Wednesday, February 17, 2016

Half the Sky

I am thankful to be born in a country where I have the right to vote, as guaranteed by the nineteenth amendment to the United States Constitution.  I am protected by law against abuse and neglect.  I received compulsory education.  I have access to health care.  I didn’t earn these benefits; they came by default by way of place.  I am born in a place where I am free and equal in the eyes of the law. 
Others are not so lucky.  They are born in a place where they are not free or equal.  They don’t have protection by their country’s founding documents.  They are not protected by law from abuse or neglect.  They don’t receive an education, at least not equal to their counterparts.  They don’t have access to health care, at least not equal to their counterparts.  They are not being punished by any action on their part.  It is, be default, by way of place.
There is an ancient Chinese proverb that states “Women hold up half the sky.”  Maybe in industrialized, democratic countries they do, but in developing dictatorships they are not allowed to.  An African proverb affirms, “If you educate a boy, you educate an individual.  If you educate a girl, you educate a community.”  This is so telling, for in countries where girls are not educated, the nation is stagnant in its economy, violence is rampant, and society never enters the 20th century. 
Because of place, a girl is mutilated in the guise of keeping her from promiscuity.  She doesn’t have the right to say no to this brutal act.  Because of place, a woman is molested by a soldier fighting a civil war.  No one hears her cries as she is just another enemy to destroy. 
Because of place, a girl isn’t educated.  She doesn’t have the opportunity to bring her community into modernity.  Because of place, a woman doesn’t get prenatal care, and dies trying to give birth to a baby, leaving her children motherless.
There are more slaves in the present slave trade than there ever was during the African slave trade.  These are enslaved in the sex trade, being bought and sold as a piece of property to be used, abused, and left for dead.
Literacy is the path to empowerment.  Thus, in countries where men hold and enforce power, girls are handicapped by their inability to perform these basic skills that we take for granted.
Women without access to maternal care are force to give birth unattended.  Prolonged labor can result in fistulas, which weaken the muscles of the bladder and anus, causing the mother to not be able to control her urination or defecation.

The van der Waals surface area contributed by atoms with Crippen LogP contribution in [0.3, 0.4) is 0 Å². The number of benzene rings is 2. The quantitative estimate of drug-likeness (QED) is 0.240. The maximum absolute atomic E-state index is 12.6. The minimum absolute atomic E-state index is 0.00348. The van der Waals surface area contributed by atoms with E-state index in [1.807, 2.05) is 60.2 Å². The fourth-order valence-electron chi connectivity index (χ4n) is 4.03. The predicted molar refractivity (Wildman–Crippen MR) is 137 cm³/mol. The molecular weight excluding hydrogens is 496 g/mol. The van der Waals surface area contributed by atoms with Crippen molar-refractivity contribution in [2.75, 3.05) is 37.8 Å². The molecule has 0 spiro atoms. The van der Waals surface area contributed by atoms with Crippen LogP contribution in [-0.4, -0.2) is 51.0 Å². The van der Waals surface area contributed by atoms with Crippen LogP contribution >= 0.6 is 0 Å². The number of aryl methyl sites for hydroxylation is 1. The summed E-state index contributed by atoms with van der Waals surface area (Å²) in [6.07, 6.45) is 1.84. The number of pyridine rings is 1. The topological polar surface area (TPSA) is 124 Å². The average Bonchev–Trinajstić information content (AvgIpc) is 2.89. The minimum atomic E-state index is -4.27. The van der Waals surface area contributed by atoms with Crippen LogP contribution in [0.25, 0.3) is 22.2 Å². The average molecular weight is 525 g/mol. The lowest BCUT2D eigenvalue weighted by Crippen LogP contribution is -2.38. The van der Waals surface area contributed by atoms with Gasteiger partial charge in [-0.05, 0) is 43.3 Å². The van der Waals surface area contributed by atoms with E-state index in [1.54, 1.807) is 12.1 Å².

Women who are not allowed to work deny their communities half the resources it could use to help the very ones who need it: families.  If they work and control the family funds, the family is provided for, and the money is saved. 
Of course, we in developed nations don’t always have freedoms and equality.  It has only been near 100 years since we gained suffrage in America.  But we are getting there, slowly but surely, to the point where half the sky is not only a quote but also a reality.
In developing nations in Africa and Asia, due to the government, or lack thereof, women and girls are still living in the harsh reality of abuse, neglect, death, and horror.  But there are a few shining lights in the darkness of this hell.
Edna Adan built a maternity hospital in Somaliland.  This place has the highest maternal and infant mortality rates in the world.  Not only does her hospital provide maternal care where there is none, it also fights against genital mutilation.
Rebecca Lolosoli founded the Umoja Uaso village in Kenya, a safe refuge for women and their children to escape the abuse and neglect from the men in their lives.  They raise chickens and sell native crafts to sustain themselves and provide an education for their children.
Somaly Mam rescues girls and women from brothels in Southeast Asia, and provides these victims a home, education, health care, and vocational training. 
Urmi Basu provides education, health care, vocational opportunities, and legal aid to women and children trying to escape prostitution in the red light district of Kolkata, India. 
There are many more, countless numbers of brave women who decided to, in one way or another, live out the old adage and lift the sky, for all of their fellow countrymen, and women.   They defied the constraints they face, in their place, to enact a better place for the generations to come.  Because of these brave women, maybe someday all women around the world will be able to join us, in this place, to “lift the sky.”

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